Sunday, June 7, 2009


I suppose I should christen this blog before it sets sail in the blogosphere.

Its name is actually two, avinash and aravind, both from Sanskrit. Scholars often translate avinash as indestructible, but that buries the connotations it evokes all but completely. It comes from vinaaze, meaning not only destruction, but decay, ruin, or dissolution. In short, it means preservable, salvageable, something that can or perhaps even will avoid the unfortunate consequences of the laws of thermodynamics. Something that can continue indefinitely.

Aravind is a much less complex translation but an even richer meaning. On its face, it means lotus, but leaving the meaning there is quite inadequate, as the lotus occupied a role of importance within ancient Indian culture more central than roses, lillies, carnations, and daisies combined for Western Civilization, and rivalled only by the obsession of certain East Asia countries for cherry blossums. Brahmanical India had mistakenly concluded that the landmasses of the world followed the lead set by the Indian subcontinent and were arranged in an alternating pattern of peninsula and gulf, in the manner of a lotus blossum. The lotus was more than a symoblic epitome of natural beauty, but also the pivot of the earth's very shape. It was believed that eating the lotus' root would embark great wisedom, from ingesting the base of the plan of the universe. Aravind was both beauty and basis of existance, as well as the physical manifestation of worldly knowledge.

Neither personal taste nor random decision fully dictated the choice of the name avinasharavind. The first project on this blog will examine the modern era's avinasharavind, democracy, that which must not perish and forms both the pinnacle of human acheivement and the source of structure without our modern world. A recounting of democracy's founding is not necessary at this time, but rather defense of its worth. Throughout the world, the past decades have seen the rapid growth of despotic movements, from the establishment of Islamic, Christian, and Hindu hegemons to the continual abuse of human rights at the hands of secular dictatorships sprinkled across the world. Democracy is avinash, it will rise again, like a phoenix, from the ashes of oppression, but we have the choice of deciding if it must fall only to slowly rebuild or whether it can continue its reign without interruption.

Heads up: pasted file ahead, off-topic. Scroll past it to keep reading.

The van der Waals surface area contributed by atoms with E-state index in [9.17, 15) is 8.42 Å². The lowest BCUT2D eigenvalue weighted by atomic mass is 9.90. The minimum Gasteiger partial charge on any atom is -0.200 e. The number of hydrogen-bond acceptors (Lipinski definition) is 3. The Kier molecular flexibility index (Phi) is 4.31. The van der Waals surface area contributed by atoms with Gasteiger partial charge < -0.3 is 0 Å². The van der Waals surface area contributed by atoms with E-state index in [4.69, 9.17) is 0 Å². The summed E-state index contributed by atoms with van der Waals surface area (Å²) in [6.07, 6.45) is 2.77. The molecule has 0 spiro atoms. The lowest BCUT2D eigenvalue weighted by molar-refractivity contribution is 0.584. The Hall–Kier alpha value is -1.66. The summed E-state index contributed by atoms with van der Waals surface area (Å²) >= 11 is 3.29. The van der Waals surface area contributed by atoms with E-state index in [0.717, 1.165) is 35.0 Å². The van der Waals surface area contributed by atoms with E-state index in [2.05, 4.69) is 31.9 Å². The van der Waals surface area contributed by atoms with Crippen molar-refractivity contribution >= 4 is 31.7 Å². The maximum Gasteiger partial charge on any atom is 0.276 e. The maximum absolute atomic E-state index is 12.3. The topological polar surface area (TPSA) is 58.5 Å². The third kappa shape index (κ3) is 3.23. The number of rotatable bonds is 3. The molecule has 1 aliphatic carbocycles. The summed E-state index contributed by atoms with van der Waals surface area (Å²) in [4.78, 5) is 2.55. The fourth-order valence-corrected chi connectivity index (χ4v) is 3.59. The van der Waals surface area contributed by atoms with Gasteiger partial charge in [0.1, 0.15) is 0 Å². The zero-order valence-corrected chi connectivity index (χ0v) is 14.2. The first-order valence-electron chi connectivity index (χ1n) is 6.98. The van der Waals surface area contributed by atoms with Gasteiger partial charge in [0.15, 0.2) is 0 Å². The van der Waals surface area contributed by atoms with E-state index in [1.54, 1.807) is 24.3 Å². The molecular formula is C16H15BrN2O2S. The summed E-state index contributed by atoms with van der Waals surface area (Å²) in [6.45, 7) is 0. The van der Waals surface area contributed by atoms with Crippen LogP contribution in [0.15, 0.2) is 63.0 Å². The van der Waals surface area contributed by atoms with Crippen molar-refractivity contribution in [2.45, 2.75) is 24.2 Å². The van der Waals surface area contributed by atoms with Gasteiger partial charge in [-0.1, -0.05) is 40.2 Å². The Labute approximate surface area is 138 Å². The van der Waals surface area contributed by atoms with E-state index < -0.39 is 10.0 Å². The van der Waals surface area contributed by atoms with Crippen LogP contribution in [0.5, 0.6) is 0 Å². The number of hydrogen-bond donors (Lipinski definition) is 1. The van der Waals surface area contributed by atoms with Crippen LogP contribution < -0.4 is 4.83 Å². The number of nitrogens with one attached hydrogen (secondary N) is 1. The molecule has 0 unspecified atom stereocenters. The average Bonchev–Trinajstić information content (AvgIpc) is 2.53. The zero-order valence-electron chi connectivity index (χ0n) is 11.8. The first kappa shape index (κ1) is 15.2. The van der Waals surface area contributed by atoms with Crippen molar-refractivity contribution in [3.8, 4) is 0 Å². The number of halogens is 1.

Therefore, in the manner of the Slacktivist for the Left Behind franchise, and Cleolinda on Twilight and its sequels, I hope to pick apart Amy Chua's World on Fire: How Exporting Free Market Democracy Breeds Ethnic Hatred and Global Instability page by page, hoping not to refute her experiences and her studies, but to address her fear of democracy decaying into mob rule. Her novel has enjoyed limited popularity outside of politico insiders in the United States. Still, as the right wing in that leader of the "free" world increasingly entrench themselves in bitter identity politics, often using her work as justification, we need to examine her work with an open mind, less mocking and condemning than my two predecessors. After all, her thesis gives us a choice between democracy or a "free market economy", leaving us with several choices, only one of which is a rejection of democracy. My intention is to enrich her work, addressing both the validity of her thesis as well as the various topics it touches on.

So, please join me next Saturday for the first installment of this dissection of Amy Chua's World on Fire.

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